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Resurgent Goldust illustrates new design in WWE's blueprint for better programming

Photo via Wikimedia Commons

Dustin Runnels, better known by his pro wrestling moniker of "Goldust," won a championship title in the main event of Monday Night RAW in October of 2013 (watch it here).

Let that sink in for a moment.

A year ago, that would have been a punchline to a bad joke about WWE Creative. But last night against The Shield, it was reality, thanks to a string of impeccable performances that started at this year's Royal Rumble and evolved into a large piece of the "best for business" pie.

So, what's the big deal?

It's not uncommon for stars of yesteryear to find their way back to the land of milk and honey. A perfect example is the surprisingly spry Rob Van Dam, who has been turning in commendable showings and feuding for the World Heavyweight Championship in recent weeks, to much applause.

But "RVD," like most of the old guard, comes exactly as advertised.

If you re-watched a few of his matches from his late summer revival, they wouldn't look much different from his Intercontinental title run from over a decade ago. Same neon onesie, same five moves of high-flying doom and same thumbs-to-the-shoulder charm (give or take a few gray hairs).

But that's what makes the Goldust renaissance so remarkable.

Runnels isn't clomping around backstage with his creepy wig and Hollywood catchphrases, nor is he playing practical jokes on Booker T to solicit a few laughs from the adoring "Universe." This is a new direction, a chance to redefine a career, rather than an leash WWE is using to walk another nostalgia act up and down memory lane.

This feels real.

That said, it draws obvious comparisons to the oft-romanticized Attitude Era, except it's not. It can't be, because the business is different. So too, are the fans. But good (albeit familiar) storytelling transcends eras. Evil boss? Down-on-his luck hero?

Been there, done that.

That doesn't make it any less compelling because it has been well executed, layered with the requisite amount of respect for both audience and performer, a necessary ingredient in the suspension of disbelief. And make no mistake about it, this has been a group effort.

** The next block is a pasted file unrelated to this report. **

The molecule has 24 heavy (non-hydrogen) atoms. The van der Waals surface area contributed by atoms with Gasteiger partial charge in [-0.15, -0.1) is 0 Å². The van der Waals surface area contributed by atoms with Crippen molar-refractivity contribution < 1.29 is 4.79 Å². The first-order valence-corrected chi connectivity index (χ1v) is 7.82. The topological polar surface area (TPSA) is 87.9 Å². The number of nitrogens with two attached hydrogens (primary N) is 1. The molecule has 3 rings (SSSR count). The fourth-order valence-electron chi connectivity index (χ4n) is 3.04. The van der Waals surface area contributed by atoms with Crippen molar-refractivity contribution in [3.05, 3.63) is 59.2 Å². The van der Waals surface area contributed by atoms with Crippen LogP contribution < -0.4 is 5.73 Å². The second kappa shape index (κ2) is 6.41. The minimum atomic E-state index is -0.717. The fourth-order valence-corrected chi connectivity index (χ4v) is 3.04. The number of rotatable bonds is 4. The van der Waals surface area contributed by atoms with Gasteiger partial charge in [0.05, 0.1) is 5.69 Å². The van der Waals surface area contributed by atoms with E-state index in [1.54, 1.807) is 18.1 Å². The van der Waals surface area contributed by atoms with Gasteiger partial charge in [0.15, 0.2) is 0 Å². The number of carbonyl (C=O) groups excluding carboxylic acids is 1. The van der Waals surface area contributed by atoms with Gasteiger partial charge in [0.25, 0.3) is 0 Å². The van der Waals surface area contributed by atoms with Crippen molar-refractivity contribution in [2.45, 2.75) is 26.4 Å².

Gotta give credit where it's due.

I'm the first guy in line with my pitchfork and torch when WWE gets it wrong. I understand that you can't get that "creative" with a guy like John Cena, because he's the biggest star in the company and must be presented as such. That won't change until the next major shift in business.

Comes with the territory.

But there is still room on the canvas to paint with a broad spectrum of colors, something I think most fans would agree has been happening more often than not. This being subjective entertainment, the product will never be perfect, but the upward trajectory has been very, very promising.

Maybe it's some of that new blood they injected into the formula earlier this year.

Or, perhaps they've been able to do a better job of bridging the gap between the front office and the back end. Either way, the results speak for themselves. Goldust has been given the keys to his father's Cadillac and hot damn, that kid has been tearing up the track.

And look who's riding shotgun.

Goldust has been a shining example of the resurgent WWE product, but it's not like he's the only bright spot in an otherwise dull environment. Ryback is bigger and better than ever before, The Shield is the most fluid stable since Evolution and Daniel Bryan continues to bring the house down.

The list goes on.

In fact, all you need to know about the current state of Creative can be summed up by a midget in a bull suit. We're cheering for that, folks, which means somebody, somewhere backstage is getting it right. Enjoy it while you can, Cagesiders, it won't last forever.

Nothing does.

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